The remarkable biodiversity of the countries of the Caribbean, already under stress from human impacts like land use, pollution, invasive species, and over-harvesting of commercially valuable species, now faces an additional threat from climate change.
Scientists here are warning Caribbean countries, where the fisheries sector is an important source of livelihoods and sustenance, that they should pay close attention to a new international report released Wednesday on ocean acidification.
As climate change interest groups raise their voices across Africa to call for action at the COP20 climate meeting in December and the crucial COP21 in Paris in 2015, many worry that the continent may never have fair representation at the talks.
Speaking to more than 120 heads of state at the U.N. Climate Summit, actor and newly appointed U.N. Messenger of Peace Leonardo DiCaprio made clear the long-ranging impact of the attendees’ decisions.
Seventy-three countries and 22 lower-level governments offered formal support Monday for a global price on carbon dioxide emissions, including China, Russia and the European Union.
On Sunday, Sep. 21, at least 300,000 people filled the streets of New York City ahead of the U.N. General Assembly and special one-day Climate Summit Sep. 23 to protest the ongoing lack of political will to cut global CO2 emissions and kick-start a greener economy. They came by bus and bike and train. They came with their kids -- some in strollers, others old enough to proudly carry signs. By afternoon, it had become clear that the march in New York was the biggest climate-change gathering in history. Protesters also turned out in more than 150 other cities around the world.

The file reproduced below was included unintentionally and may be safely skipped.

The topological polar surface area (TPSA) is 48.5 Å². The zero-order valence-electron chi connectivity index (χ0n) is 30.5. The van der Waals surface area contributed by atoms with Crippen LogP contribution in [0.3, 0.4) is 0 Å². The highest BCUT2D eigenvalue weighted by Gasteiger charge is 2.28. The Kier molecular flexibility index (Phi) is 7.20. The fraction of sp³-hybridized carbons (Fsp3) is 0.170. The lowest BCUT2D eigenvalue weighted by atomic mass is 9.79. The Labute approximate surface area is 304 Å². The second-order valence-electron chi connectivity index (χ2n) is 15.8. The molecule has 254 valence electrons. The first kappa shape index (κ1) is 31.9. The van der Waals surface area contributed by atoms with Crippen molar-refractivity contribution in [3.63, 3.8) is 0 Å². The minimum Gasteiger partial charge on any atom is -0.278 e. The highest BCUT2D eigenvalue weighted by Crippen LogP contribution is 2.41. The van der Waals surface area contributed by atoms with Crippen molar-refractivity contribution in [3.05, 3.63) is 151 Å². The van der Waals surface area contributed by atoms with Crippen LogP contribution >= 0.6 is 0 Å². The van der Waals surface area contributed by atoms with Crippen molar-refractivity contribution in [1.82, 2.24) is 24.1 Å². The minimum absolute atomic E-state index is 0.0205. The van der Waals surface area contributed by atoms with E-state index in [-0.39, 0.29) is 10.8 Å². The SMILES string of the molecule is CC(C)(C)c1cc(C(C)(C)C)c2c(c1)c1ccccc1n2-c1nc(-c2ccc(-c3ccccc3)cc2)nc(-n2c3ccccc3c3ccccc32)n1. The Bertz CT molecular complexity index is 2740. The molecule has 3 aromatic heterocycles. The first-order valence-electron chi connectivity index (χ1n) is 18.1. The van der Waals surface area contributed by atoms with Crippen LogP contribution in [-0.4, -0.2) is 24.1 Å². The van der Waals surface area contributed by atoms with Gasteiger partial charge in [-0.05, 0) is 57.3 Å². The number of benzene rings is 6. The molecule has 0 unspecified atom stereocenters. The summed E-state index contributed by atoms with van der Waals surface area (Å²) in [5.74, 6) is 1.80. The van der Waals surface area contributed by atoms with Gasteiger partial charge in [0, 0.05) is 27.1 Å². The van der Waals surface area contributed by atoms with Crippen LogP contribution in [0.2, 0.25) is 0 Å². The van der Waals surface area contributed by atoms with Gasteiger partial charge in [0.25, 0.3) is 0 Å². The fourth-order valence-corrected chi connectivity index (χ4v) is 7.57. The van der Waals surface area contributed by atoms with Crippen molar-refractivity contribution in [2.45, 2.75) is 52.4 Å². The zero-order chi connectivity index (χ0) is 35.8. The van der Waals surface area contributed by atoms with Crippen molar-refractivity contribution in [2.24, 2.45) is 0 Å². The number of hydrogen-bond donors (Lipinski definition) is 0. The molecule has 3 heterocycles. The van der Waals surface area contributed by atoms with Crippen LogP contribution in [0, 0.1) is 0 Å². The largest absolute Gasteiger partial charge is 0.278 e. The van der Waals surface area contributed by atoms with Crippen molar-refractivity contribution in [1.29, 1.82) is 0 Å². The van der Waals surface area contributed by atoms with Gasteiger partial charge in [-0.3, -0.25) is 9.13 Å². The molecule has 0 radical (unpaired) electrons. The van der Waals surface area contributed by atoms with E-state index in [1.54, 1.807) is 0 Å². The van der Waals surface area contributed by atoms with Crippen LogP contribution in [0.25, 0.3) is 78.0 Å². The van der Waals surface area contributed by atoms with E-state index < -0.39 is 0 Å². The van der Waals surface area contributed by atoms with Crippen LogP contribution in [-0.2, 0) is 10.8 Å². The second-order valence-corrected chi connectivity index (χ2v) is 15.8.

Acting on climate change will not hurt domestic economic growth, and in fact is more likely to boost growth, most analyses now show.
On Sep. 23, I have invited world leaders from government, business, finance and civil society to a Climate Summit in New York so they can show the world how they will advance action on climate change and move towards a meaningful universal new agreement next year at the December climate negotiations in Paris.
The much-ballyhooed one-day Climate Summit next week is being hyped as one of the major political-environmental events at the United Nations this year.
At least half of global deforestation is taking place illegally and in support of commercial agriculture, new analysis released Thursday finds – particularly to supply overseas markets.
Rising carbon dioxide (CO2) levels will make many key food crops like rice and corn less nutritious, a new study shows.
Trinidad and Tobago holds the dubious distinction of being among the top 10 emitters of carbon dioxide per capita in the world, much of it due to the petrochemical industry that is the main driver of its economy.
The U.S. could create more than 600,000 skilled jobs, cut air pollution and fight climate change while its citizens reap 17 billion dollars in energy savings by doing one simple thing: Boost energy efficiency.
It is time to craft new politics and economic policies to address the sustainability crisis, according to the latest edition of a flagship report by the Worldwatch Institute, a think tank here.
Hopefully, on Earth Day today, high-level ministers from all countries are thinking about what they can bring to the table at a key set of meetings on climate change in early May.